The government has been accused of showing a "worrying" lack of scrutiny over the potential loss of millions of pounds of taxpayers' money in the dispute between the charity that runs the National Citizen Service and its main contractor.
The Challenge lodged a complaint with the Department for Digital, Cultural, Media and Sport on 3 October about an alleged catalogue of failures and concerns relating to the trust, including its IT system.
Documents seen by Third Sector reveal that Nicky Morgan, the culture secretary, replied on 9 October saying the DCMS would investigate the complaint "in line with standard complaint procedures".
But she added that "contractual and relationship disputes should continue to be raised with the NCS Trust".
This prompted concerns at The Challenge about the speed and scope of the investigation by the DCMS, which awarded the trust a grant of £185.7m in 2017/18.
More than 400 staff at The Challenge face uncertain futures when the organisation's contracts with the trust expire at the end of the year.
An email response to the DCMS sent the following day and approved by The Challenge's trustees and Oliver Lee, the chief executive, said: "We are very surprised to discover your continued inability to scrutinise the taxpayer money, which your department controls and attributes through the NCS programme.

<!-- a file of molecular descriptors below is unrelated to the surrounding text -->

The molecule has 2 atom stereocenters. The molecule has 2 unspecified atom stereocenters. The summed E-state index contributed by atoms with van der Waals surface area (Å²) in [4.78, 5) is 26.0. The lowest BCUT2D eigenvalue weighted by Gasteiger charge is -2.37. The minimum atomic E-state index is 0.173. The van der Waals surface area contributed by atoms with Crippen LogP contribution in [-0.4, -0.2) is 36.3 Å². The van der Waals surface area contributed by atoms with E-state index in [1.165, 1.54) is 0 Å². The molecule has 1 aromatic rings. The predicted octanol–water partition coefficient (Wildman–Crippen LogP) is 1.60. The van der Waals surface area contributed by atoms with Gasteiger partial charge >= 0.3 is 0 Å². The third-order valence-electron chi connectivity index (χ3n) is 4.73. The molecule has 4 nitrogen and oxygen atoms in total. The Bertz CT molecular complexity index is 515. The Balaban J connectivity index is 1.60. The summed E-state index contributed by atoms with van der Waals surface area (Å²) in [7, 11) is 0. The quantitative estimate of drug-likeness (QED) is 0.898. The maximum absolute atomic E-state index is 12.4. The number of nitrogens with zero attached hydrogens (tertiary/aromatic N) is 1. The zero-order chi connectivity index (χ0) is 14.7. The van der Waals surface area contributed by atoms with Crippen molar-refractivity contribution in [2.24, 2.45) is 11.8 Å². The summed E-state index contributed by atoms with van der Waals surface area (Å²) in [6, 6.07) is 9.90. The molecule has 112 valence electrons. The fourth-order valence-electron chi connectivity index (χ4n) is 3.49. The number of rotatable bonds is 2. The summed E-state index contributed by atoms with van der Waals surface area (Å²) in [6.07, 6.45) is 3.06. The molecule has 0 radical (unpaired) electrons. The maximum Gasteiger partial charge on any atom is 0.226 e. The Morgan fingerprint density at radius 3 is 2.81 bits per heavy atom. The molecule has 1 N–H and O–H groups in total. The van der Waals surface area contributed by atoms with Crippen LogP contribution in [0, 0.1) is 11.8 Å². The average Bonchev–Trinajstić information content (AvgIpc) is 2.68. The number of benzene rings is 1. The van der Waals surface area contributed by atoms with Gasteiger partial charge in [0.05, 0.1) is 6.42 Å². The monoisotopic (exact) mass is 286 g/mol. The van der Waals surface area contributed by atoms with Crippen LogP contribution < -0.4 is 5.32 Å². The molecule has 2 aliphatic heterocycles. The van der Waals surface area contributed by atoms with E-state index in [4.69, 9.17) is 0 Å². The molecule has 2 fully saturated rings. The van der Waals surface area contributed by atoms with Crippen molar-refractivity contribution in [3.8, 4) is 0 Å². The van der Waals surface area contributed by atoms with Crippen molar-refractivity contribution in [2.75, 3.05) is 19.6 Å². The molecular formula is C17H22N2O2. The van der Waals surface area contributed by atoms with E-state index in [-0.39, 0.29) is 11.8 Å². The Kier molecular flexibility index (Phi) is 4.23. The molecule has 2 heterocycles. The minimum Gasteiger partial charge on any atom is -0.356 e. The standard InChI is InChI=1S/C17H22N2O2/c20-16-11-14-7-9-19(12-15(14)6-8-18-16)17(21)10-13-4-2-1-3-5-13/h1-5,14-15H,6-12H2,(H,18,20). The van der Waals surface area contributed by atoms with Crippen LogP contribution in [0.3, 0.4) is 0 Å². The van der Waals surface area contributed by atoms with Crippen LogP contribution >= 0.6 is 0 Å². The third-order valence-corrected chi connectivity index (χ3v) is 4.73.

"Can it genuinely be that the NCS Trust is beyond your department's scrutiny? We find this very worrying.
"We are sorry and surprised that you are unable to become involved more effectively and rapidly in this situation."
A source at The Challenge said it had not lodged a formal complaint with the trust because matters had escalated beyond this point now the two parties were in legal dispute.
A DCMS spokesman said: "In line with standard complaint procedures, we will examine every aspect of the NCS provider's complaint about the NCS Trust.
"We will not provide an ongoing commentary while the issues are being explored."
Michael Lynas, chief executive of the trust, said: "The NCS Trust made a number of offers to address The Challenge’s concerns, including having an independent auditor look at its payment complaint, none of which have been accepted by the charity.
"That said, we continue to have ongoing conversations with The Challenge regarding its current contractual obligations and will do so until its contract ends in December.
"It is right and proper that the DCMS wants to investigate the charity’s complaints. The NCS Trust will cooperate to the fullest extent possible with this process given the ongoing legal challenge."